In addition, from 2011 to 2021, a larger proportion of Indigenous victims of gender-related homicides were aged 18 to 24 years (23%) and died by beating (40%) compared with the victims of gender-related homicide of women and girls overall (12% and 21%, respectively).

  Note to readers

The data presented in this article are drawn from the Homicide Survey, which collects police-reported information on the characteristics of all homicide incidents, victims and accused people in Canada. This survey began collecting information on all murders in 1961 and was expanded in 1974 to include all incidents of manslaughter and infanticide. The term "homicide" is used to refer to each single victim of homicide. For instance, a single incident can have more than one victim; for the purpose of this article, each victim would be counted as a homicide.

In some cases, homicides become known to police months or years after they occurred. These incidents are counted in the year they become known to police. Information on people accused of homicide is available only for solved incidents (i.e., where at least one accused has been identified). Information is updated accordingly when a case is solved.

The current analysis uses the concept of gender. Before 2019, Homicide Survey data were presented by the sex of the victims and accused people. Gender refers to the gender a person publicly expresses in their daily life, including at work, while shopping or accessing other services, in their housing environment, or in the broader community. Given that small counts of victims and accused people reported being or were identified as being non-binary, these people have been distributed to either men or women categories based on the regional distribution of victims' or accused people's gender to ensure confidentiality and privacy.

It is possible the data presented in this article underestimate the percentage of victims who were sex workers. This information is recorded by police if sex work was known to be the victim's primary occupation or if the homicide was related to their occupation as a sex worker, even if it was a secondary source of employment.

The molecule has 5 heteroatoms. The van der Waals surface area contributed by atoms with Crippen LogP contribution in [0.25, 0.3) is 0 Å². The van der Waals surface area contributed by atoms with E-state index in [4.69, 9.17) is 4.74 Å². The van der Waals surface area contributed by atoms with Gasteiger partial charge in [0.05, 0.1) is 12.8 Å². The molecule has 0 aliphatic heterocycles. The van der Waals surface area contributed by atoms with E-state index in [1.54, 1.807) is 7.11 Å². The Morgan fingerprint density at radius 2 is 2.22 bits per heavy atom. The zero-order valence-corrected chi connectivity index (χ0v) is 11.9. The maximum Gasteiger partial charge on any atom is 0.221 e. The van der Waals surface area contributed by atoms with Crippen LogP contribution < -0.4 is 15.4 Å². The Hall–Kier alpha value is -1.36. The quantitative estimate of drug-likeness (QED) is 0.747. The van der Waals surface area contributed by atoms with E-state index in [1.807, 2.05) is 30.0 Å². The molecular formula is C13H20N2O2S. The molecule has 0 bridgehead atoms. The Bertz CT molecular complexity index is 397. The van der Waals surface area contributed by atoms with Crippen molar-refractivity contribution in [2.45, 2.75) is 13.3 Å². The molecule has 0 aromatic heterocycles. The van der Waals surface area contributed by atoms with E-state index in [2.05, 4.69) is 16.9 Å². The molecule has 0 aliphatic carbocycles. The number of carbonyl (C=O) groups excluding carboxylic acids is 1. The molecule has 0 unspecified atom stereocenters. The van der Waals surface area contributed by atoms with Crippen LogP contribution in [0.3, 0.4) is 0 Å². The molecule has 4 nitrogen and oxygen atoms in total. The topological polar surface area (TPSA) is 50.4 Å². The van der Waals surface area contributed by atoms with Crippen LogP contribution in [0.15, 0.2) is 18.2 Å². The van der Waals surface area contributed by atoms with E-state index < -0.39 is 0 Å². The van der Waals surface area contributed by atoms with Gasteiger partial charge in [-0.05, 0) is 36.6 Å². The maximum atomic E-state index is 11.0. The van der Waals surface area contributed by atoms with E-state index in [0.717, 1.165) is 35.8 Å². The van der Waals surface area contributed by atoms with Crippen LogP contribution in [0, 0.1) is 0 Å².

Defining Indigenous identity

For the purposes of the Homicide Survey, Indigenous identity includes people identified by police as First Nations people (either status or non-status), Métis or Inuit, and people with an Indigenous identity whose Indigenous group is not known to police. Non-Indigenous identity refers to instances where the police have confirmed that a victim is not identified as an Indigenous person. Indigenous identity reported as "unknown" by police includes instances where police are unable to determine the Indigenous identity of the victim or where the Indigenous identity is not collected by the police service.

Products

The article "Gender-related homicide of women and girls in Canada" is now available as part of the publication Juristat (Catalogue number85-002-X).

Also released today is the infographic titled "Police-reported gender-related homicides of women and girls in Canada, 2011 to 2021," available as part of the series Statistics Canada – Infographics (Catalogue number11-627-M).

Contact information

For more information, or to enquire about the concepts, methods or data quality of this release, contact us (toll-free 1-800-263-1136; 514-283-8300; infostats@statcan.gc.ca) or Media Relations (statcan.mediahotline-ligneinfomedias.statcan@statcan.gc.ca).